There's a plant that grows around here, and you can't miss it if you see one in bloom. I never gave them much thought before yesterday. But in the early morning as we Jeeped through the wash on the way to Gitmo, I saw one growing all alone in the sand where no plant more exotic than a tumbleweed had any business being, apparently just as happy as mint in a midwesterner's herb garden. Big splashy white flowers. It was kinda weird.
And I mentioned it later to the guy for whom I'm doing all this raking (Five trailer-loads so far and maybe a little more than half done. I'm too old for this.) He asked me if I hadn't heard of Jimson weed before. Yeah, I'd heard of it but never claimed to be a botanist. He said I was looking at it, also called "Sacred Datura," and then he went off at considerable length about its history among the Indians and its uses as a hallucinogen.
I remembered to look it up this morning, and decided that Indians are crazy.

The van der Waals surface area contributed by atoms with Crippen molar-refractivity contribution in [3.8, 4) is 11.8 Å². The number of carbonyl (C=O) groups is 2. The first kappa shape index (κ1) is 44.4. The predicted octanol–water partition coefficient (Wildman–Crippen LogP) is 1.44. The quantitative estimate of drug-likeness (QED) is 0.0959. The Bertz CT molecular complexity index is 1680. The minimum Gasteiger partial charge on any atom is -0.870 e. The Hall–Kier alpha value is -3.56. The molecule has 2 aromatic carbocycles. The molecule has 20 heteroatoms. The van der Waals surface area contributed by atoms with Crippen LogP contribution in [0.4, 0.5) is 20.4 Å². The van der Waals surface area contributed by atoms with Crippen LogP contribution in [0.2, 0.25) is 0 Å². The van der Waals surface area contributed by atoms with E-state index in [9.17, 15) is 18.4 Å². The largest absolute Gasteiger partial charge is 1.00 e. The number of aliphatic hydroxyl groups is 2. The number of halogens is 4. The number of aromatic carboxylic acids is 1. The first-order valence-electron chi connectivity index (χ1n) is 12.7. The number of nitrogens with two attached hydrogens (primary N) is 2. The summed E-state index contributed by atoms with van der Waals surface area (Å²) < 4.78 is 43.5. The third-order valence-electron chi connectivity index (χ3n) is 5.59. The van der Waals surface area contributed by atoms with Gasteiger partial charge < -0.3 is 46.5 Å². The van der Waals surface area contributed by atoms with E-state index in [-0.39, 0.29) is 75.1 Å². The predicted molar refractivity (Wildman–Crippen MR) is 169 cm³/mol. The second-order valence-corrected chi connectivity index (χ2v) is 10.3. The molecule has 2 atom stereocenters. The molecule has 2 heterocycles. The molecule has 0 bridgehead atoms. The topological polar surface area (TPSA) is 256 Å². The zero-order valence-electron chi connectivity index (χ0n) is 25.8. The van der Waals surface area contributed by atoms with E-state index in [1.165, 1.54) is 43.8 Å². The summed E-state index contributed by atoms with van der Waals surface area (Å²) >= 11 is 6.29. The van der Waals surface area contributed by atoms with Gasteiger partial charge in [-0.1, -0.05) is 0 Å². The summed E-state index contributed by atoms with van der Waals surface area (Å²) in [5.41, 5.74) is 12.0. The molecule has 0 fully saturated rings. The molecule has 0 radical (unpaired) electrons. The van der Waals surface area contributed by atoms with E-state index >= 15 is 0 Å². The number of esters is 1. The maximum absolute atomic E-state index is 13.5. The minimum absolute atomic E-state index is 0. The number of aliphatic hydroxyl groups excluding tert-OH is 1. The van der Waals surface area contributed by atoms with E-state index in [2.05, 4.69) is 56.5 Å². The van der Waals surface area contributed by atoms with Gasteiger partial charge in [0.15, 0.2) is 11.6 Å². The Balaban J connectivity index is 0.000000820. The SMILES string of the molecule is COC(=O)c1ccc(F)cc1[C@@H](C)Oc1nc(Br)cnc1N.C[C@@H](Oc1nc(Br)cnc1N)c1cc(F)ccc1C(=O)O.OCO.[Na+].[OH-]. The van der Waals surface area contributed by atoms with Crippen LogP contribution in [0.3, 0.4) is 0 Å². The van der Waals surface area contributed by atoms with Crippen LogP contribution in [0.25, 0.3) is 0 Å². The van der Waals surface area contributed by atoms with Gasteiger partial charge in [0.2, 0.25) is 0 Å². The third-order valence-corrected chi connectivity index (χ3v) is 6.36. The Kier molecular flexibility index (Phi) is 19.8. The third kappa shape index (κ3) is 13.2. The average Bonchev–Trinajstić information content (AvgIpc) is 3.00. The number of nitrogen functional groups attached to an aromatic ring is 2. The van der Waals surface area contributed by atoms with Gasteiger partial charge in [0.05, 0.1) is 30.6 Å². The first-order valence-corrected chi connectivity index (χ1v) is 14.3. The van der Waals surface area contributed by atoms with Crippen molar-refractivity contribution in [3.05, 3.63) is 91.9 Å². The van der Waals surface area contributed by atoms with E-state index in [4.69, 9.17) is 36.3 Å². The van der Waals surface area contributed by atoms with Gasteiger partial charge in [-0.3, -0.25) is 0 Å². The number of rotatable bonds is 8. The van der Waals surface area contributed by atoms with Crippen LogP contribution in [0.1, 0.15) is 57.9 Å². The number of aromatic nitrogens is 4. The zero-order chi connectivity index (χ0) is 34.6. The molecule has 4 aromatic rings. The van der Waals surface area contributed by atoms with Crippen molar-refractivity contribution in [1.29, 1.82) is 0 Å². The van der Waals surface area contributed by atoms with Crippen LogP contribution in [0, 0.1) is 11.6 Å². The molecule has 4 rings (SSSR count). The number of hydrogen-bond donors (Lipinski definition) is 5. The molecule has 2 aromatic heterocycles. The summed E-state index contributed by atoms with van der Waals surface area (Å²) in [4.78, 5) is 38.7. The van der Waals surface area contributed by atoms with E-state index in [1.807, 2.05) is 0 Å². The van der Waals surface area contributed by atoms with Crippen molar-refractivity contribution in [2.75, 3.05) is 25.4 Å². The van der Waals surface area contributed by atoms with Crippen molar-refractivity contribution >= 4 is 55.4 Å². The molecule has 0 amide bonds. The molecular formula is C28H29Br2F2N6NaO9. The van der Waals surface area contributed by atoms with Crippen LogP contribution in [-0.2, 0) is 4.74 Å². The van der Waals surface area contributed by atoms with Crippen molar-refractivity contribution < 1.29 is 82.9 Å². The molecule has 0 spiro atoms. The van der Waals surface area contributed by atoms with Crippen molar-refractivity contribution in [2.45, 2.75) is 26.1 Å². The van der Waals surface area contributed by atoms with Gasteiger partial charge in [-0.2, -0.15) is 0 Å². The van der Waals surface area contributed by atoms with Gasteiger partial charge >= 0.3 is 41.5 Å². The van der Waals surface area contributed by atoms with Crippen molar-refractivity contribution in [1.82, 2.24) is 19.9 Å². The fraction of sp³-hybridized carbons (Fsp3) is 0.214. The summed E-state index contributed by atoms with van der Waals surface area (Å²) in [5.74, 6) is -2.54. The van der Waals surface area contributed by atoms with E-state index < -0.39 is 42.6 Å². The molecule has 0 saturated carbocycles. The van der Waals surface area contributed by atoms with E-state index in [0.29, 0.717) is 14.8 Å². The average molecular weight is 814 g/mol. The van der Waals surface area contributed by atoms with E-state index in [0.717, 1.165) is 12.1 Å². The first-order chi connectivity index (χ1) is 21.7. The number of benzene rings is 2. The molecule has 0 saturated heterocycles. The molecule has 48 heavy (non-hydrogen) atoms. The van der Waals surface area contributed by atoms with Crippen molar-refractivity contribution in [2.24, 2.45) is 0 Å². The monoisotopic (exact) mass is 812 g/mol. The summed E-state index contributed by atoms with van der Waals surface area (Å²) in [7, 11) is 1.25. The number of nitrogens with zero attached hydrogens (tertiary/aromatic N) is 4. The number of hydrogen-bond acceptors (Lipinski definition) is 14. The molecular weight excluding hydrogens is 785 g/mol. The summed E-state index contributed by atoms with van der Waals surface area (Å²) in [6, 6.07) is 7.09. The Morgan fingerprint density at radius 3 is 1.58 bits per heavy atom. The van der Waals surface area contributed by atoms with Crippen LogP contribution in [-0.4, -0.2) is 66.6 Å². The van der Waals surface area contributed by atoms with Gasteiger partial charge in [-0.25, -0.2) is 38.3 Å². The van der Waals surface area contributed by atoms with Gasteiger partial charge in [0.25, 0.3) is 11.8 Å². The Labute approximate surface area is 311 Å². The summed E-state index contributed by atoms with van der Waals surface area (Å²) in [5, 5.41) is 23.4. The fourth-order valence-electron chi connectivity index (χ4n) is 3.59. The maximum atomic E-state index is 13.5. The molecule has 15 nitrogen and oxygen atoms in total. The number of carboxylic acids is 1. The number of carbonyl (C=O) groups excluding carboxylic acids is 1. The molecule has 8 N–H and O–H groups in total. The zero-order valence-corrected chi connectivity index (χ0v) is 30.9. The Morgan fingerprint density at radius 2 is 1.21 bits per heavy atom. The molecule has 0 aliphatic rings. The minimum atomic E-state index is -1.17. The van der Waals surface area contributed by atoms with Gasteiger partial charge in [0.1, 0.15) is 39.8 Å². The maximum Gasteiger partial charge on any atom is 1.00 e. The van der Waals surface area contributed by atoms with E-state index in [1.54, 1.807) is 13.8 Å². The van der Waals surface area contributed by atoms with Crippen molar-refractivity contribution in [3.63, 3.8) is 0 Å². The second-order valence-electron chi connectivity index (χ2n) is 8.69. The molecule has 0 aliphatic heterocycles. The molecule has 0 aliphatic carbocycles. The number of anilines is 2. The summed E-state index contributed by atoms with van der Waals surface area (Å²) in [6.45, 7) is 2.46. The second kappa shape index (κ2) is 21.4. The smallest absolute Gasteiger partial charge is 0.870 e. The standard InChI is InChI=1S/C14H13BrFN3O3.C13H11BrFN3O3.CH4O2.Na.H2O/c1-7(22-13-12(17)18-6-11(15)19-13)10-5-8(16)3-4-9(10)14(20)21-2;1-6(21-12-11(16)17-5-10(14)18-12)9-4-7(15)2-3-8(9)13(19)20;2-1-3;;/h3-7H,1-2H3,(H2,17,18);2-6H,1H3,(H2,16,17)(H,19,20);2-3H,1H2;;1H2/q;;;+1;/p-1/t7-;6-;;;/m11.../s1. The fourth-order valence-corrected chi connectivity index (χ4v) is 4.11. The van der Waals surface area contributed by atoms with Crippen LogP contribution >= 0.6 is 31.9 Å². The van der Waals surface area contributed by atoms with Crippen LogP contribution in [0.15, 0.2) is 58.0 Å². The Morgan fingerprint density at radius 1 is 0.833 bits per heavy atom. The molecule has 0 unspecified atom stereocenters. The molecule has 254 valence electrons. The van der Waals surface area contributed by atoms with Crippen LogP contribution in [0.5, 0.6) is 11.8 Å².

Ingestion of plant material can induce auditory and visual hallucinations similar to those of Datura stramonium, with the active compounds being concentrated in the seedpods and roots; concentrations vary widely between samples, and onset is slow. This makes dosage estimation a difficult and adds further risk to the administration of material that already has potentially lethal side effects. Scopolamine is the primary active molecule; it is related to atropine, with a similar, largely anticholinergic activity. Effects may include dry mouth, hyperthermia, profuse sweating, drowsiness, lethargy and anteriograde amnesia - along with the before-mentioned hallucinations and sensory distortions. These compounds also induce a profound dilatation of the pupils and suppress eye saccades, resulting in considerable degradation of visual acuity, often to the point of functional blindness. This may persist, to a reduced degree, for days. The combined effect may result a panic state in the user, a particularly dangerous situation in someone temporarily deprived of useful vision; users are prone to serious accidental injury. Scopolamine induces respiratory depression at hallucinogenic doses. The combination of anesthesia (in the hospital) and Datura is usually fatal due to combined respiratory depression. Seizures and fevers as high as 43 C (110°F) have been reported.